The first conference takes place in June 1947 at a tiny island called Shelter Island, situated in the jaws of the Long Island crocodile. The exclusive list of attendees gets escorted by a special police escort through major towns during their bus ride. Their selection as attendees, the cutting edge topics at the conference and Oppenheimer's leadership all make it clear that the center of physics has decidedly shifted from Europe to the United States. Shelter Island would go down in history as one of the most important conferences in the history of 20th century physics, but the participants don't quite know it yet.

One attendee in particular, a young protege of Oppenheimer's from Columbia University, is perhaps not as well known as the others: Willis Lamb. Lamb comes from a robust working class household and has obtained both his undergraduate and graduate degrees at Berkeley. Right before the war he got married to a German emigre, and as the story goes, for some time the authorities forbade him from walking on the beach and confiscated his shortwave radio for fear that he might be sympathetic with his wife's German compatriots and might try to communicate with German submarines. During the war he has worked on microwave radar with Rabi and others at Columbia. What is also perhaps not as well known is Lamb's versatility as a physicist. He is an experimental physicist now, but he got his PhD with Oppenheimer at Berkeley in the 1930s. This makes him one of the few scientists around to excel in both theoretical and experimental physics. Lamb's presence is already consequential since the participants at Shelter Island are pondering a discovery he made right after the war: a discovery important enough to be enshrined with his name - the Lamb Shift. The Lamb Shift will herald a new age in physics.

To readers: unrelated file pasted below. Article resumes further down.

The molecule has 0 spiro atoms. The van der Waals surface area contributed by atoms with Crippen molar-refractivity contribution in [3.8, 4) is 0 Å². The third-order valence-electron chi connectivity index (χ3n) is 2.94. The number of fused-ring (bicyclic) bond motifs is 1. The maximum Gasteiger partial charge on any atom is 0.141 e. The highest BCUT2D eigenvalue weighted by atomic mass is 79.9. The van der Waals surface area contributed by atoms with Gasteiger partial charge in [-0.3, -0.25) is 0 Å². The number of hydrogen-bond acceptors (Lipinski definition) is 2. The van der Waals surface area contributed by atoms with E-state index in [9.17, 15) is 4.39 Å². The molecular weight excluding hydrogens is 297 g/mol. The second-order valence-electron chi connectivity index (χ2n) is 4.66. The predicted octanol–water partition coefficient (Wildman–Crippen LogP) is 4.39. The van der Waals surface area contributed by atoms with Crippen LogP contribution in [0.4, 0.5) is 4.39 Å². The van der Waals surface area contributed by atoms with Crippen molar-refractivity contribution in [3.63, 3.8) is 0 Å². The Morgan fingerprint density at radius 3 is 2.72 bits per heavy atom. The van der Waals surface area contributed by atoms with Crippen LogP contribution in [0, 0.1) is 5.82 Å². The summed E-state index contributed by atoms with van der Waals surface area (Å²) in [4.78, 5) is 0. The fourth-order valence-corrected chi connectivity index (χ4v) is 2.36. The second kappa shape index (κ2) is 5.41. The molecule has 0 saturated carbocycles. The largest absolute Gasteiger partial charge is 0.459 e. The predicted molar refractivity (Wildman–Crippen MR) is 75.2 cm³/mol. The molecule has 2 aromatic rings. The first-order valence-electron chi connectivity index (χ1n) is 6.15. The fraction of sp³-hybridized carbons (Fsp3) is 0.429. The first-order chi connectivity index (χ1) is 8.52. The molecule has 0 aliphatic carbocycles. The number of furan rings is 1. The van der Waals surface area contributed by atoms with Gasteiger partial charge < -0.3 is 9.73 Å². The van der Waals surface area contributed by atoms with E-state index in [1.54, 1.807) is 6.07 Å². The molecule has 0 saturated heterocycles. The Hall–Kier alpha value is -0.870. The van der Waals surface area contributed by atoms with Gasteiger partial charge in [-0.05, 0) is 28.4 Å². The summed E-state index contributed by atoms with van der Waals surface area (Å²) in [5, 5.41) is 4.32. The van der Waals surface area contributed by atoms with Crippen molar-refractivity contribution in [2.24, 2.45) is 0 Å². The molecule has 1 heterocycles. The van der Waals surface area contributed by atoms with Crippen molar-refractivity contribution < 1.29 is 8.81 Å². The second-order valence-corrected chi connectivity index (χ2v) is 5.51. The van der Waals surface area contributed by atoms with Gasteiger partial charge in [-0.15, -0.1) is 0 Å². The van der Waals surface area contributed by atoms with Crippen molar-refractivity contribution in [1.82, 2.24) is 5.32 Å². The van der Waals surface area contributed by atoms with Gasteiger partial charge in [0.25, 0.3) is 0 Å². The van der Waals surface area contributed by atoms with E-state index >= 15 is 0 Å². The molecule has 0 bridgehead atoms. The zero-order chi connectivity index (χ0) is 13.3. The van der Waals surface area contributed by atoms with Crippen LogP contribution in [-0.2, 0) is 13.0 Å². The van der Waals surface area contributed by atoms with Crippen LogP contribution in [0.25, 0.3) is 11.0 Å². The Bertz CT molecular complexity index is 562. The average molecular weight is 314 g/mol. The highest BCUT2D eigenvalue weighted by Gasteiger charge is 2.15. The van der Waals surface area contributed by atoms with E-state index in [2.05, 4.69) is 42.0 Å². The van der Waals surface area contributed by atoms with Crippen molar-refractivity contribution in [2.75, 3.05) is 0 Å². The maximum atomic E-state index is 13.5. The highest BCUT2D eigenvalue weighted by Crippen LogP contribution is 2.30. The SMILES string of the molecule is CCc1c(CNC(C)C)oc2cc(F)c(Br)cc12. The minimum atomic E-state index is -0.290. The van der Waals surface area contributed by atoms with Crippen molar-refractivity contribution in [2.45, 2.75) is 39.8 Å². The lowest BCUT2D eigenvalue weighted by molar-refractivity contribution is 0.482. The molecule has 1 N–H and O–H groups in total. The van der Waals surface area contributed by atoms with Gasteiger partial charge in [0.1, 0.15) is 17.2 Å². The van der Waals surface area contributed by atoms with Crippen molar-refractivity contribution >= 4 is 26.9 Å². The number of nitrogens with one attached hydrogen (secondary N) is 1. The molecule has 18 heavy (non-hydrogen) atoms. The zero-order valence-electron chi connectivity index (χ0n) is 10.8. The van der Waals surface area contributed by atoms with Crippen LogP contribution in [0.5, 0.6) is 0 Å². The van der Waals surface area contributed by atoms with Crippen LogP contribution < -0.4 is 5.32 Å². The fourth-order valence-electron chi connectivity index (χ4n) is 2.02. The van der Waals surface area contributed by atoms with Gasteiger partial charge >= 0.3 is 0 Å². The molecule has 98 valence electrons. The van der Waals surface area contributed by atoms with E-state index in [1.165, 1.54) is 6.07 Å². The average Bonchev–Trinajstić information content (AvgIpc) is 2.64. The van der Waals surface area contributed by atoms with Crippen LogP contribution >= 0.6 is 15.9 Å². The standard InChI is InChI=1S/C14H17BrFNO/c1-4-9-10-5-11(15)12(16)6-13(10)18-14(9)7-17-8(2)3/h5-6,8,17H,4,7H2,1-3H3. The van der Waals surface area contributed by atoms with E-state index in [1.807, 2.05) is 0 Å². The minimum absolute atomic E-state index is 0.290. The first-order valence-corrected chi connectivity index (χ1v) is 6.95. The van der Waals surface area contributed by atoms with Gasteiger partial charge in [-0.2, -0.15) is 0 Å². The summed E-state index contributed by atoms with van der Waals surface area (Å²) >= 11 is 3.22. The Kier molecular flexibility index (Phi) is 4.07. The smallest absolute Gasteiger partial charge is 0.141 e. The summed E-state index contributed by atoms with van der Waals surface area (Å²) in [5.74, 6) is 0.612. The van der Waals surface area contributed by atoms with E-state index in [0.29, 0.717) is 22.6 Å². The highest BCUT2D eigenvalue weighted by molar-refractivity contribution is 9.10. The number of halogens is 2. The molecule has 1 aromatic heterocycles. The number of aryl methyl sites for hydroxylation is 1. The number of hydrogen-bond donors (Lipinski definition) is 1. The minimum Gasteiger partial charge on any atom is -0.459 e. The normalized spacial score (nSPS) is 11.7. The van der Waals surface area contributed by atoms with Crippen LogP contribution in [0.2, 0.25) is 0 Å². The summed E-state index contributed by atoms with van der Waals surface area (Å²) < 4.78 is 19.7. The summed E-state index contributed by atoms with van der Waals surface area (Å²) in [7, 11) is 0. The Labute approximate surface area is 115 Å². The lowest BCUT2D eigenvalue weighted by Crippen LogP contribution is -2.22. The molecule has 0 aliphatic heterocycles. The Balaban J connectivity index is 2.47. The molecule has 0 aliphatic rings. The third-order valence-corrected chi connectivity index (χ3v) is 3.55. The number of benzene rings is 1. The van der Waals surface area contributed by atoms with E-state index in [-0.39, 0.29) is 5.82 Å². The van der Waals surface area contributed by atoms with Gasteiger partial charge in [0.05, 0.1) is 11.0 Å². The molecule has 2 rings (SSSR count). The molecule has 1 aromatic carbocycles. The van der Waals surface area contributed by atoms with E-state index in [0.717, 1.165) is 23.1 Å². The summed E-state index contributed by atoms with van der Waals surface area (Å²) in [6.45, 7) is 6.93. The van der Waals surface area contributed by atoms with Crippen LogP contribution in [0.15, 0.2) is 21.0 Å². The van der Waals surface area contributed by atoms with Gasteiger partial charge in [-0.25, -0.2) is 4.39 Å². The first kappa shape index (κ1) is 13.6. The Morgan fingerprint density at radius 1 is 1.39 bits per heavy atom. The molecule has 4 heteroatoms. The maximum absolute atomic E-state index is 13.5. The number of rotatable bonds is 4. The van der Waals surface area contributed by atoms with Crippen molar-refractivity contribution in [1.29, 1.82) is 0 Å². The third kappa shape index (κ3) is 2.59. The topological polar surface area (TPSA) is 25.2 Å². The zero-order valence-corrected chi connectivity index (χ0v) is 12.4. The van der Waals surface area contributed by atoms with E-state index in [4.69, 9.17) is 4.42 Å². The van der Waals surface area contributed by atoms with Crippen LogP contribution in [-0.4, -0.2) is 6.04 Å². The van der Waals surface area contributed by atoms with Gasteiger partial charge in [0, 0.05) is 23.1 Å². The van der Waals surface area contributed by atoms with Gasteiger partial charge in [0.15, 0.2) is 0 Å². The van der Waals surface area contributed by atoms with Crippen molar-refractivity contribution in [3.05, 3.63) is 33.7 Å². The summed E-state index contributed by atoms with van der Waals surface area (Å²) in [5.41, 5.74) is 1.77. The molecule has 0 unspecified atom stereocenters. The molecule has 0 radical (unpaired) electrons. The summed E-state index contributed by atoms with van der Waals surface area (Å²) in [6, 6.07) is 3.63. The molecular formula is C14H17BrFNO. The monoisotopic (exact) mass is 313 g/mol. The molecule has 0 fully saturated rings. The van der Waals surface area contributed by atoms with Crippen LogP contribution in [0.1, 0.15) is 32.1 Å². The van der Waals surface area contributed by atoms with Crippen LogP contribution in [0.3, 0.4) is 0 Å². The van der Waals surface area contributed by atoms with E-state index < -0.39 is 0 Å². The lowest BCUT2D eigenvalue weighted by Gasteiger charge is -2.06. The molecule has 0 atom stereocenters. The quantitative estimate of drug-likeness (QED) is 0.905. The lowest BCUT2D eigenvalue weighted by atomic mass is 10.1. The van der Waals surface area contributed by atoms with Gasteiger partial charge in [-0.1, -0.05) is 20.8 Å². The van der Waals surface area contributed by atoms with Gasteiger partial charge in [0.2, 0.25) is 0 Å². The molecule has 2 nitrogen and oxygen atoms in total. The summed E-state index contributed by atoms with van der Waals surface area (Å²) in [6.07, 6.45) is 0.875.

To understand the Lamb Shift, let's descend deep into the world of the atom with its electrons, protons and neutrons. Let's look at the simplest atom, hydrogen. As most of us have learnt in high school and college, electrons exist in energy levels defined by atomic orbitals. Each electron is defined by four so-called quantum numbers. In hydrogen, for the principal quantum number 2, the lone electron can exist in two orbitals defined by the secondary or angular quantum number: 2S and 2P. During the 1930s, in the heyday of quantum mechanics, the great English physicist Paul Dirac had worked out that the energy of the electron in these levels should be the same. Dirac's theory which also achieved the feat of marrying Einstein's special theory of relativity to the new quantum mechanics was the spectacular culmination of a decade of revolution in physics, a revolution led by men like Heisenberg, Bohr and Born, going back all the way to Einstein and Planck at the beginning of the century. The Dirac theory promises to be the icing on the cake of quantum mechanics, and its prediction of equivalent energies for the 2S and 2P orbitals of the hydrogen atom seems solid and indisputable.